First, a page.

After seeing a demo at a woodturning club of a large off center bowl, I had to try one myself. At another club meeting, I picked up a bowl blank that I thought was elm. The blank had bark on one side – not the normal position for a natural edge bowl. But why not combine a side natural edge and an off center bowl.
Well, here it is. The rim measures about seven inches in diameter; the bowl is about two inches tall.
To summarize the process:
1. Mark the center of the blank and an offset center. For the bark edge, I shifted the offset center about 3/4″ towards the bark edge.
2. Mount to a faceplate and rough turn.
3. Cut an expansion mortise on the bottom.
4. Reverse the bowl onto a scroll chuck.
5. Shape and form the outer portion of the rim including any rim decorations. It would be a good idea to sand also.
6. Reverse the bowl onto a faceplate at the other center position.
7. Shape the lower exterior of the bowl blending into the previously cut rim.
8. Cut a new expansion mortise.
9. Reverse the bowl into the new mortise.
10. Hollow the interior, sand the upper exterior of the bowl.
11. For my bowl, I cut a small groove on th
e inside of the bowl for another expansion hold. This will be used to finish the foot. Cole jaws are not an effective option because due to the offset rim.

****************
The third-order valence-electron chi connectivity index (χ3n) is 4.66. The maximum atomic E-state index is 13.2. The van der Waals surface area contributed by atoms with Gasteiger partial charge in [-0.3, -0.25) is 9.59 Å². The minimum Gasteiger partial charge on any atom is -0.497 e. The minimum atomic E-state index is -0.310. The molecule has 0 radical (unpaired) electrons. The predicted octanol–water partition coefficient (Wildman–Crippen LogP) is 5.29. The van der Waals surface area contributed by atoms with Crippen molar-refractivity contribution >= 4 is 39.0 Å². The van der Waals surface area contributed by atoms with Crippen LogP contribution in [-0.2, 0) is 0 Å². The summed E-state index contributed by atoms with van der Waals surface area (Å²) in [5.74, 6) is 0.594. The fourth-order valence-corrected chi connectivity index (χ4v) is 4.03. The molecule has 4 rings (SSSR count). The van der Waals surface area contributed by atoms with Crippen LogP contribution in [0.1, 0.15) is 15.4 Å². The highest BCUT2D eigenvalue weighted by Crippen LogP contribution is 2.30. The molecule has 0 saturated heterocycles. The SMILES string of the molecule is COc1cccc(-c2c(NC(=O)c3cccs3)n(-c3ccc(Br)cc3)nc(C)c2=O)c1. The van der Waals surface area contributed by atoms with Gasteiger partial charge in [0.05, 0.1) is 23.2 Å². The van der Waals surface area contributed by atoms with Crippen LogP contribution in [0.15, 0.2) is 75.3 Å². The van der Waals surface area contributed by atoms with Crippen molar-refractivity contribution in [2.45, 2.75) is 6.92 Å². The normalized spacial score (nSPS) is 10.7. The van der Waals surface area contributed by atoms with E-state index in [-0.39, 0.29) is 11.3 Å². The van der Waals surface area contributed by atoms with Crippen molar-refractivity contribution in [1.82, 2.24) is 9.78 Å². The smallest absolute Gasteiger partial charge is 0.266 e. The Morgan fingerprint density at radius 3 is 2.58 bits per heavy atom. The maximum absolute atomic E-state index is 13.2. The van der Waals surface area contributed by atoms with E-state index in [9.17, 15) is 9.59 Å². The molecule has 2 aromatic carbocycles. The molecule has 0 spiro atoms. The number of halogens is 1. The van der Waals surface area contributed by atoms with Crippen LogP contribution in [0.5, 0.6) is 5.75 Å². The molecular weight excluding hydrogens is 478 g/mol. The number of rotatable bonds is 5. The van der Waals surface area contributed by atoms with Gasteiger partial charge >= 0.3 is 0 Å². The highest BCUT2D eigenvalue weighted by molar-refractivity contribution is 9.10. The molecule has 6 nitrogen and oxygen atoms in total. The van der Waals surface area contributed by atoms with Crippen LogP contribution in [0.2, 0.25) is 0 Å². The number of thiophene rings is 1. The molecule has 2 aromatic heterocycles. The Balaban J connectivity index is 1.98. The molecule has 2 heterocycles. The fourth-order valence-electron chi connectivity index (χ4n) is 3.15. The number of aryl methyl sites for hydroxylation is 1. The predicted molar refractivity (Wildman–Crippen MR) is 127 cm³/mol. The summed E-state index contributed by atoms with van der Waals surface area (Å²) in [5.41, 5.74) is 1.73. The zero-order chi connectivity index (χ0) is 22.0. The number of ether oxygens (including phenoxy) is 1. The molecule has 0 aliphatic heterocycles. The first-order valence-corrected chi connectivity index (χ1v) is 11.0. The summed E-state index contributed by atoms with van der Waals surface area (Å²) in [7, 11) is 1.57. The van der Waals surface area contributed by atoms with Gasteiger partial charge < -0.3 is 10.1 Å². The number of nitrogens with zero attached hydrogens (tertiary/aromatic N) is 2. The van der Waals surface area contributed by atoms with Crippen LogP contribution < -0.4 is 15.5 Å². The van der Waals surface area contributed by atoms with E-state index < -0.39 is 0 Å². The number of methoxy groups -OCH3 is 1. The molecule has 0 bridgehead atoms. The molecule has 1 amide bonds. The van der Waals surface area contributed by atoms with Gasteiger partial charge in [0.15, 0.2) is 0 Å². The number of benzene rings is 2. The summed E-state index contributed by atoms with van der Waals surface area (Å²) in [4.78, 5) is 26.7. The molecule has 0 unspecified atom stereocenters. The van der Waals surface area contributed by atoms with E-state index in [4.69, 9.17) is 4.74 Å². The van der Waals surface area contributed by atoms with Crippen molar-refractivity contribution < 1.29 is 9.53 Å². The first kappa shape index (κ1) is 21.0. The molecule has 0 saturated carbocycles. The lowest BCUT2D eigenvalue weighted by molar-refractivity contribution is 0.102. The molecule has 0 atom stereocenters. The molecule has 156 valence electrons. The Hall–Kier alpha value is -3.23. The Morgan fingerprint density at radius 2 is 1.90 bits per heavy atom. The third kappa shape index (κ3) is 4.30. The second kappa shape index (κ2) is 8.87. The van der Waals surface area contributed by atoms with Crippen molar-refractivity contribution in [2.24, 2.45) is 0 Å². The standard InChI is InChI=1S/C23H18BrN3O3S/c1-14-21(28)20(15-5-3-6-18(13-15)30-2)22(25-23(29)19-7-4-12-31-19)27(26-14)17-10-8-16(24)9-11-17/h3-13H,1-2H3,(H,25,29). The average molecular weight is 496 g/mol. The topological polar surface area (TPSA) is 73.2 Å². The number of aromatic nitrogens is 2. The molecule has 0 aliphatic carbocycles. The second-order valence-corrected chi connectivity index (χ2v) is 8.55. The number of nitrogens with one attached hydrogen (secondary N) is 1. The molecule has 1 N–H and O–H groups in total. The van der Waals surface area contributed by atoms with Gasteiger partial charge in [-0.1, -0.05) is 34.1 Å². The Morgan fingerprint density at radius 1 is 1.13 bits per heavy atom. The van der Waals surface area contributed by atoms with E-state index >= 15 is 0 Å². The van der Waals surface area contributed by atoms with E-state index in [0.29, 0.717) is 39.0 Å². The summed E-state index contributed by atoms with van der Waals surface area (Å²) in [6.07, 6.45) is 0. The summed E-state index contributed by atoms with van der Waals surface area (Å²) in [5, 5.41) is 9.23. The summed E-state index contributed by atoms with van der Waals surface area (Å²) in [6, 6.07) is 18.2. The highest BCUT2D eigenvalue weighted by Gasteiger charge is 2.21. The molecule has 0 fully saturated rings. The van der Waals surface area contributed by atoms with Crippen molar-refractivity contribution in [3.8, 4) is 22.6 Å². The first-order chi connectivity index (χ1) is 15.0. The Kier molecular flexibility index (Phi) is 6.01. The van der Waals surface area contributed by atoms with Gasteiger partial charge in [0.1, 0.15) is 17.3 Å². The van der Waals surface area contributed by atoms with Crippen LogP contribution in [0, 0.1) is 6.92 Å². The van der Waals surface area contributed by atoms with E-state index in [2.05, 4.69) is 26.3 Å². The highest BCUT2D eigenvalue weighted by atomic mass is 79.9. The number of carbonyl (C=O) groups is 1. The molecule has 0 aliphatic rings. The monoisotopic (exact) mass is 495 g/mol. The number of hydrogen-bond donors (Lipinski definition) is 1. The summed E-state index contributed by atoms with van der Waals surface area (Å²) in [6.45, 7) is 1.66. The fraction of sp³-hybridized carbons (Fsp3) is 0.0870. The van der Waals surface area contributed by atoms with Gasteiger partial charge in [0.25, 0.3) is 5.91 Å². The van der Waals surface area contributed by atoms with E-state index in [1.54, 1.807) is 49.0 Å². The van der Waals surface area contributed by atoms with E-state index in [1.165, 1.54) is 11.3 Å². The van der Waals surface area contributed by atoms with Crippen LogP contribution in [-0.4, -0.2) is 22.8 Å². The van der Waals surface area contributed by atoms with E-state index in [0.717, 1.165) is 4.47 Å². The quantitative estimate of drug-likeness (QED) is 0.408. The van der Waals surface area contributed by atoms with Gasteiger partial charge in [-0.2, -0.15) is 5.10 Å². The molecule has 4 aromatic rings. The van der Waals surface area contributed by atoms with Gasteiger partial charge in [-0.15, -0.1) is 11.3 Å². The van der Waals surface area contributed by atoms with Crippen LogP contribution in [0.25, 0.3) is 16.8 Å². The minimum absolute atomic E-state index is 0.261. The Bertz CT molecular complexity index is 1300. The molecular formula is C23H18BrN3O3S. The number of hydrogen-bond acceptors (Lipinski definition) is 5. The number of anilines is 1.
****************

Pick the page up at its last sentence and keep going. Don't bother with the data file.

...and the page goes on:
12. Reverse the bowl onto an expansion hold into the groove.
13. Shape the foot.
14. Sign and finish. I used walnut oil and later buffed.
This was a small block of wood for an offset bowl due to the need for enough wood for an expansion mortise. For this reason, the lines of the bowl do not flow as well as I had originally intended. A larger blank would be preferable.
Another learning is at the beginning to smooth an area on one face big enough for the faceplate in both positions. I used the rough face of the blank. Consequently, the turning plate of the bowl shifted slightly from one mount to the next causeing the rim to be slightly thinner on one side.
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Music: Bach Guitar Calm under license via Adobe Premiere Elements Smart Sound.